Metacognitive Inventory for Nursing Students
The Metacognitive Inventory for Nursing Students (MINS) developed by Hsu  was used to measure the association between participants’ knowledge and their awareness of their own thoughts and behaviors. The MINS includes 28 items and five subscales: self- monitoring (7 items), self-modification (7 items), self-awareness (6 items), effective learning (3 items), and problem solving (5 items). Scores are measured using a 5-point Likert scale ranging from 1 (never) to 5 (always), with higher scores indicating higher metacognitive ability (ranging from 28 to 140). The MINS demonstrated good internal consistency, and Cronbach’s alpha was .94 for the total scale and ranged from .73 to.90 for the five subscales, explaining 53.09% of the variance .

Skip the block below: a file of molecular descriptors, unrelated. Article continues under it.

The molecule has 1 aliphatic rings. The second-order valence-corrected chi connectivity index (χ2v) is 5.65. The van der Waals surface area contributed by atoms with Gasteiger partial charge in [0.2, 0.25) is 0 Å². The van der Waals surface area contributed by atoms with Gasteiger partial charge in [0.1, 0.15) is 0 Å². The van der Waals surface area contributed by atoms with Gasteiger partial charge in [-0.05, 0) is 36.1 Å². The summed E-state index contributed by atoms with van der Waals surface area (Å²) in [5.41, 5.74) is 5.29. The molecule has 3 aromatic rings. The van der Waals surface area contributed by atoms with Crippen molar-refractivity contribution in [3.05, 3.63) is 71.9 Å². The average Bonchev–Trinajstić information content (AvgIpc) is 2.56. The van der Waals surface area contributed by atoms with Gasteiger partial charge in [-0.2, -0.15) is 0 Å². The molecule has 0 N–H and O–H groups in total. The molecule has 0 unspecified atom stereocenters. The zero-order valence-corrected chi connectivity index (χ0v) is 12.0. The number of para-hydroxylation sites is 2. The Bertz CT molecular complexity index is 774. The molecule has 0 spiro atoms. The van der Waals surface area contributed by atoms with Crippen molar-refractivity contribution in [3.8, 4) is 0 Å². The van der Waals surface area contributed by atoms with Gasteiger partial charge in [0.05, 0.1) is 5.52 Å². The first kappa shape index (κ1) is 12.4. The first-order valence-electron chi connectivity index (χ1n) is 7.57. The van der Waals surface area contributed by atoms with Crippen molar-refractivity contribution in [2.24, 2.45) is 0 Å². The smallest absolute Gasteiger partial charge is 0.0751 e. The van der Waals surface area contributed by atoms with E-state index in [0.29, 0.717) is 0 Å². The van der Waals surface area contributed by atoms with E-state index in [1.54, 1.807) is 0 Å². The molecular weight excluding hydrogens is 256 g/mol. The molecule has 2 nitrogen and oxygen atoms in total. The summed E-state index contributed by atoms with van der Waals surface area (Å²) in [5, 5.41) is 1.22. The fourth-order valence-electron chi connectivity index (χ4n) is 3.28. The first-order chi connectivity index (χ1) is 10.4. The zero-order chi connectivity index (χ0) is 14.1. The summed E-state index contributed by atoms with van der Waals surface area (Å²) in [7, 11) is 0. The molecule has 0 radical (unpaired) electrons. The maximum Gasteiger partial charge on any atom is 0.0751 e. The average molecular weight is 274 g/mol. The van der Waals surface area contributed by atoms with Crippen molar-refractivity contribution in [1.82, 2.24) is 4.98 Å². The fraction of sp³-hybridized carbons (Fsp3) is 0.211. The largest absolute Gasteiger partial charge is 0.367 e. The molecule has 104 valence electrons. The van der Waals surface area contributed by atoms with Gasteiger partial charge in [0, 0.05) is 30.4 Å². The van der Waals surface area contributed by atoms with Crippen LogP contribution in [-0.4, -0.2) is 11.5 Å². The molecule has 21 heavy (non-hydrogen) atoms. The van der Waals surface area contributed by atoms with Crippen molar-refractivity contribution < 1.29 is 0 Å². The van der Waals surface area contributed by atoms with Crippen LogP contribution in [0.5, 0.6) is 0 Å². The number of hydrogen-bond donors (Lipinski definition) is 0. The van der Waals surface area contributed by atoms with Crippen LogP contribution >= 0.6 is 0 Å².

Self-Directed Learning Readiness Scale
The Self-Directed Learning Readiness Scale (SDLRS) used in this study was adapted from Tang  to examine participants’ readiness to perform self-directed learning. The SDLRS contains 36 items grouped into six subscales: effective learning (6 items), love of learning (7 items), learning motivation (5 items), active learning (9 items), independent learning (5 items), and creative learning (4 items). A 5-point Likert scale ranging from 1 (never) to 5 (most of the time) was used, with higher scores indicating higher trends of self- directed learning (total scores range from 0 to 180 points). Cronbach’s alpha was .92 for the total scale, explaining 54.33% of the variance. For each subscale, Cronbach’s alphas ranged from .70 to .88, for this study.
Flipped classroom satisfaction questionnaire